Slot Vented 15″ Subwoofer

Slot Vented 15″ Subwoofer

Ryan Clark

Project Category:

Project Level:

Project Time:
8-20 Hours

Project Cost:
$100 – $500

Project Description:
Slot vented cabinet. MDF joined with glue and pocket screws. Painted with interior white paint to match rest of entertainment components. This project was driven by curiosity and that I was fortunate enough to get the driver as a restock deal. My entertainment center had space for one more subwoofer so… why not?

Design Goals:
Optimally performance in relatively small vented cabinet
Aesthetically pleasing and matching cabinet
More delicious bass 😊

Driver Selection:

Enclosure Design:
This was my first sub build with a slot vent. I used an online box calculator to recommend 2.76 ft3 tuned to 27 Hz with an F3 of 30 Hz which was consistent with the PE recommendation on their product page. My finished design ended up slightly larger at 2.86 ft3 which after modelling made little variation to original plan.
I designed the L-shaped slot vent to also functioned as part of the cabinet bracing system.
Slot vent 3” x 10” ~32.75” long

Enclosure Assembly:
0.75″ MDF
0.50″ plywoof for internal baffle section. I like using plywood here because the T-nuts set much better in it then MDF

Crossover Design:
The speaker is powered by a Crown XTI 4000, utilizing the built-in DSP functions, specifically high pass crossover, which it set at 12db/oct at 22 Hz. I may tweak this, but I think it is adequate to protect the driver from heavy subsonic excursions well below the tuning frequency. (My 18” Ultimax is boosted 10db at 20Hz to get those lows this guy doesn’t get and flat out its ~30Hz F3)

Tips & Tricks:
Plan – being that this was the most complicated enclosure I have built to date, I took extra time to lay out the pieces and make sure I had a well-order construction plan.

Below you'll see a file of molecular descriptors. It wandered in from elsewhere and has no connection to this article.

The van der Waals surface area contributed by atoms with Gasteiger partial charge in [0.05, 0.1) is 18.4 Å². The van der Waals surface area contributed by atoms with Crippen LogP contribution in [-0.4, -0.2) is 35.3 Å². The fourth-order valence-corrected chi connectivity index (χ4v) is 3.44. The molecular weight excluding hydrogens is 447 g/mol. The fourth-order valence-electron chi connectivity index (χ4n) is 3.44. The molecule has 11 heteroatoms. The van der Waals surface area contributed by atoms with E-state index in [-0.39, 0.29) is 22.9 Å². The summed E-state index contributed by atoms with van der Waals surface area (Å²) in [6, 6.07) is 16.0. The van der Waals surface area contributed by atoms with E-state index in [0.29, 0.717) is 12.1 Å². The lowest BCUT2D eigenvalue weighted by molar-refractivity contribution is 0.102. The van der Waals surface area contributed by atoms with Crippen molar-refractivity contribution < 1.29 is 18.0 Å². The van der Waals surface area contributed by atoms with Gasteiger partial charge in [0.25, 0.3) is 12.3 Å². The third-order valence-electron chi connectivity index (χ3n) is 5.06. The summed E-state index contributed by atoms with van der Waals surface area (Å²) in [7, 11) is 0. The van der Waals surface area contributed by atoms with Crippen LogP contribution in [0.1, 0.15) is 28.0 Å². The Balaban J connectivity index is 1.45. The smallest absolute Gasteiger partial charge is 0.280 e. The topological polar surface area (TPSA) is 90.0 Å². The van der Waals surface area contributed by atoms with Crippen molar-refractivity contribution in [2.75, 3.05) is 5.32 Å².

Baffle – I like to make sure the baffle is cut correctly before attaching to the cabinet. I also set the t-nuts in the baffle and mount the driver to make sure they all line up well. It is much easy to fix any issues before the cabinet is mounted.

This is a great subwoofer and I am pleased that the cabinet came out well. It is fun to compare it to my 18” Ultimax in a sealed enclosure by turning on/off each channel. It is definitely not the beast of the UM-18, however it is a great subwoofer and is on the top of my list for bang for the buck in relatively little space. Considering you can put this 15” sub in a ~1.5 cubic foot sealed enclosure is awesome! Would be great for a car.

About the Designer:
I have always been an aspiring audiophile, although I don’t consider myself one. I am just a guy that loves music (listening and making), movies and building things out of wood. I still have my Infinity SM-62’s I bought out of a Crutchfield catalog in the early 90’s (~14 years old).


Project Parts List:

Dayton Audio RSS390HO-4 15″ Reference HO Subwoofer 4 Ohm
Parts Express Dual-Ended Gold Binding Post Speaker Terminal Pair
Penn-Elcom F1686 Rubber Cabinet Foot 1.57″ Dia. x 0.61″ H
Parts Express Cast Frame #10-32 Speaker Mounting Kit


Add yours
  1. 2

    I have not experienced any port noise/whistling. I was concerned about that so I put a 45 degree piece at the inside of the turn and spaced it so the minimal vent height did not go under the 3″ of the vent channel. I also rounded the inside of the turn. I think my vent channel is so large it isn’t as sensitive to port noise.

  2. 3
    Craig Rutten

    What about 4 cylindrical vents at the four corners of the baffle – I saw this used by a new loudspeaker system advertised in Stereophile?

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